Freedom & Liberty

During the Second World War the Royal Air Force not only fought to defend the freedom and liberties of the British people but also helped to liberate people living in countries occupied by Germany, Italy and Japan.


The RAF and Commonwealth air forces fought for freedom in different ways. By defeating the Luftwaffe in 1940 Fighter Command forced Hitler to abandon plans for the invasion of Britain, while from 1942 Bomber Command seriously damaged Germany's war effort by attacking its industry and communications. The RAF cooperated closely with the Army, and in June 1944 Allied air superiority made the Normandy invasion possible. Throughout the war Coastal Command ensured Britain's survival by keeping its vital sea lanes open.

In occupied countries the RAF supported resistance groups and also mounted operations aimed to boost the morale of the captive populations. Thousands of European exiles joined the RAF and WAAF to continue the fight to liberate their homelands.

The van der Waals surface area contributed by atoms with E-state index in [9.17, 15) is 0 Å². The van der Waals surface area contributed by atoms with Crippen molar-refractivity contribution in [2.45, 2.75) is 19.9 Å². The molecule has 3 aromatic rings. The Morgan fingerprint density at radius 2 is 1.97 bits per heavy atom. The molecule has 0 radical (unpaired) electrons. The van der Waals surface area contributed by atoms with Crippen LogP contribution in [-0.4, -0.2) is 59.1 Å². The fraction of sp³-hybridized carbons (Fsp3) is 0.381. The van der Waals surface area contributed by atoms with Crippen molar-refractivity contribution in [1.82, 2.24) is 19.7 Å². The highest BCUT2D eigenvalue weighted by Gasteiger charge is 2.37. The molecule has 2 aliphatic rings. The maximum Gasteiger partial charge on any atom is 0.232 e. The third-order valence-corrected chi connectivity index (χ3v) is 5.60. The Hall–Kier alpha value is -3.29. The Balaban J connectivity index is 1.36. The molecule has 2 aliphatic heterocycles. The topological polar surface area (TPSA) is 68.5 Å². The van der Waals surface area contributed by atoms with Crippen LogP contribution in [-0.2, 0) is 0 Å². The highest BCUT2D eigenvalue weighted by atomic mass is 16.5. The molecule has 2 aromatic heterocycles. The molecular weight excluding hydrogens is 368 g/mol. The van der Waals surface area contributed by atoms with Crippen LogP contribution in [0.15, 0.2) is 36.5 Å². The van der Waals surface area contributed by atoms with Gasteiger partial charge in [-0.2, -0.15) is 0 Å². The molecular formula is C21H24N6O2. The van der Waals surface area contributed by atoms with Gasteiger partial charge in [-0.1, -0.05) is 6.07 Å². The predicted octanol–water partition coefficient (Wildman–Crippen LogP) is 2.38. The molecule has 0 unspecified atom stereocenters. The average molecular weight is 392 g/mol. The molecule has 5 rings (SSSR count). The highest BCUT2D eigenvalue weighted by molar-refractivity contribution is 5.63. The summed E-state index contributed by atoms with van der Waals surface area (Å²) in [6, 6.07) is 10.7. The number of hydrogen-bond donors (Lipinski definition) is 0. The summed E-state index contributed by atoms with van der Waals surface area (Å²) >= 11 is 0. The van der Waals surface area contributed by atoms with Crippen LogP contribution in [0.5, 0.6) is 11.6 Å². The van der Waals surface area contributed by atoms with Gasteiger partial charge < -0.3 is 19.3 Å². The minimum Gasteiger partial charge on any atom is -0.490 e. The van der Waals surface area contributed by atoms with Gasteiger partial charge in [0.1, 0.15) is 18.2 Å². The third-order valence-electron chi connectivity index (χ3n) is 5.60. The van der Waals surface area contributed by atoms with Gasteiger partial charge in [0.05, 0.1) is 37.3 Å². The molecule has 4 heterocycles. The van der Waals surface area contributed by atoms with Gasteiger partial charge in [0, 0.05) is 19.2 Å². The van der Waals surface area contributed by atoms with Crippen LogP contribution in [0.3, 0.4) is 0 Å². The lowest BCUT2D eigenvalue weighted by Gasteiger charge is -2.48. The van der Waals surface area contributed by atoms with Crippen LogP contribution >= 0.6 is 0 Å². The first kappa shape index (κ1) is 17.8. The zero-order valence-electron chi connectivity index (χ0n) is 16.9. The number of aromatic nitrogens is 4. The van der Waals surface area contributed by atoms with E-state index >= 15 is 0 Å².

Though recruits to the air force were required to surrender some personal freedom on joining up, service life, for many, was a liberating experience. Personnel were however often called upon to make great sacrifices. During the war some 120,000 British Commonwealth and Allied air force personnel lost their lives, while over 17,000 airmen became Prisoners of War.

This exhibition consists of material from the RAF Museum's Archive Collection. It shows some of the ways the RAF fought for freedom and liberty and highlights the impact of the service on the lives of the million men and women who wore its uniform.

Freedom and Liberty is this year's theme for the Archive Awareness Campaign which aims to raise the profile of archives throughout the country.